Dropped docs cause panic for seniors

At least 200 physicians dropped from Medicare Advantage plan during enrollment window.

United Healthcare’s decision to drop hundreds of physicians from its Medicare Advantage plan during the current Medicare open enrollment period has created panic among senior citizens at more than a dozen practices across the state and will force thousands of policyholders to switch plans if they want to keep their doctors, those closest to the situation say.

“To tell people during the fall open enrollment period that all of a sudden all these doctors are no longer going to be able to provide care for them (with their current insurance) is disrespectful to senior citizens and very upsetting,” said Dr. Rick Nedelman of Surgical Associates of Springfield, which handles 70 percent of all general surgical procedures performed in the area as well as follow-up care. “I see patients who are very scared and upset, and, in my opinion, have been done an injustice by United Healthcare.”

Like many of his colleagues, Nedelman appealed the health insurer’s decision to drop him from their network, but the company had yet to reach a decision by the end of last week.

“I’ve instructed my staff to contact UHC every week about where we stand,” he said. “There doesn’t seem to be any rhyme or reason to what they’re doing. They won’t even tell us what the criteria is they’re using in determining which doctors to drop.”

The Ohio State Medical Association has asked the Centers for Medicare and Medicaid Services to launch a formal investigation to determine whether the Minnesota-based health insurer’s move to shrink its provider network will compromise coverage for seniors who rely on many of the doctors being dropped from its network.

Private insurers contract with CMS to provide Medicare Advantage plans and are required to maintain “adequate” doctor networks to serve policyholders in the area, said Todd Baker, director of professional relations with the state medical association.

“We’re taking the fight to CMS to see if we can challenge (United Healthcare’s) network adequacy, and see if we can get physicians added back to the network,” Baker said.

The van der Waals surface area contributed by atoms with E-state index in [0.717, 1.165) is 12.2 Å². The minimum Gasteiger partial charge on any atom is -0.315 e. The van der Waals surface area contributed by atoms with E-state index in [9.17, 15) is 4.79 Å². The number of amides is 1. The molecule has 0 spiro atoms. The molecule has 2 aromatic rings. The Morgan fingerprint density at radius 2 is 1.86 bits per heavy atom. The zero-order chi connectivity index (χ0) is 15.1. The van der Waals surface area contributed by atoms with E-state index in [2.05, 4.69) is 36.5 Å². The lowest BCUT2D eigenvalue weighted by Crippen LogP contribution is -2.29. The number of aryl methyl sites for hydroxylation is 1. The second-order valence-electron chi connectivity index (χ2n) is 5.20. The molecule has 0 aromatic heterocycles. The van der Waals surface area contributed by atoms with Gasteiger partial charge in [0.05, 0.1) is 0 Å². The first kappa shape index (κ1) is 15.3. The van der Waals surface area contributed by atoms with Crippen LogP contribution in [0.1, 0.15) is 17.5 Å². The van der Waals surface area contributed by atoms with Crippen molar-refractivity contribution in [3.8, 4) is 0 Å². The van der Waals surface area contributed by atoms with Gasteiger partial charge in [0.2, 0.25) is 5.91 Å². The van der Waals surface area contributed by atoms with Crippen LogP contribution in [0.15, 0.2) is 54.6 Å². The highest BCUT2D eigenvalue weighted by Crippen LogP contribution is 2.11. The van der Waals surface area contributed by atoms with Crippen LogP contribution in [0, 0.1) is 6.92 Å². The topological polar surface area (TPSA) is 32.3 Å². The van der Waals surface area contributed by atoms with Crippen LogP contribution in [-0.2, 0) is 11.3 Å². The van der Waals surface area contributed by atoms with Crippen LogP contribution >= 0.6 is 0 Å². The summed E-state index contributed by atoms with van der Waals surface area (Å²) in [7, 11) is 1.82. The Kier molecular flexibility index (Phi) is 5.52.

The medical association has reached out to lawmakers in Congress, including House Speaker John Boehner of West Chester Twp., as well as members of the Ohio General Assembly to push CMS to “expedite” its investigation. The open-enrollment deadline for Medicare is Dec. 7, giving seniors less than two weeks to decide whether to enroll in new Medicare plans.

“We’ve already heard back from Boehner’s office and others that they are interested in working on our behalf,” Baker said. “We want to make sure CMS understands the magnitude and timing of this.”

Rising quality standards

United Healthcare, which said it has 102,000 individual Medicare members in Ohio, declined to release details about how many providers it was terminating or the location of the practices that would be affected. But the state medical association compiled a list of 18 practices representing at least 200 doctors who have received termination notices from United Healthcare and included the list in its letter to CMS requesting the investigation.

The health insurer said in a statement that it was narrowing its provider network in response to cuts in reimbursements to Medicare Advantage called for under the Patient Protection and Affordable Care Act.

Before the law was enacted, Medicare Advantage — an alternative to regular Medicare that charges a premium but typically combines hospital, doctor and prescription drug coverage in one plan — was reimbursed by the federal government at 114 percent of regular Medicare rates.

But those payments are being reduced over time to the same level as traditional Medicare by 2017, resulting in more than $100 billion in cuts over the next several years. In addition, starting next year, the government will limit Medicare Advantage profit and overhead to 15 percent of revenue, requiring at least 85 percent to be spent on care.

“Many Medicare Advantage plans, including United Healthcare, are making changes to their networks to improve the quality and affordability of health care coverage for their customers,” the statement reads. “While these changes can be difficult for patients and their doctors, they are necessary to meet rising quality standards, slow the increase in health costs and sustain our plans in an era of Medicare Advantage funding cuts.”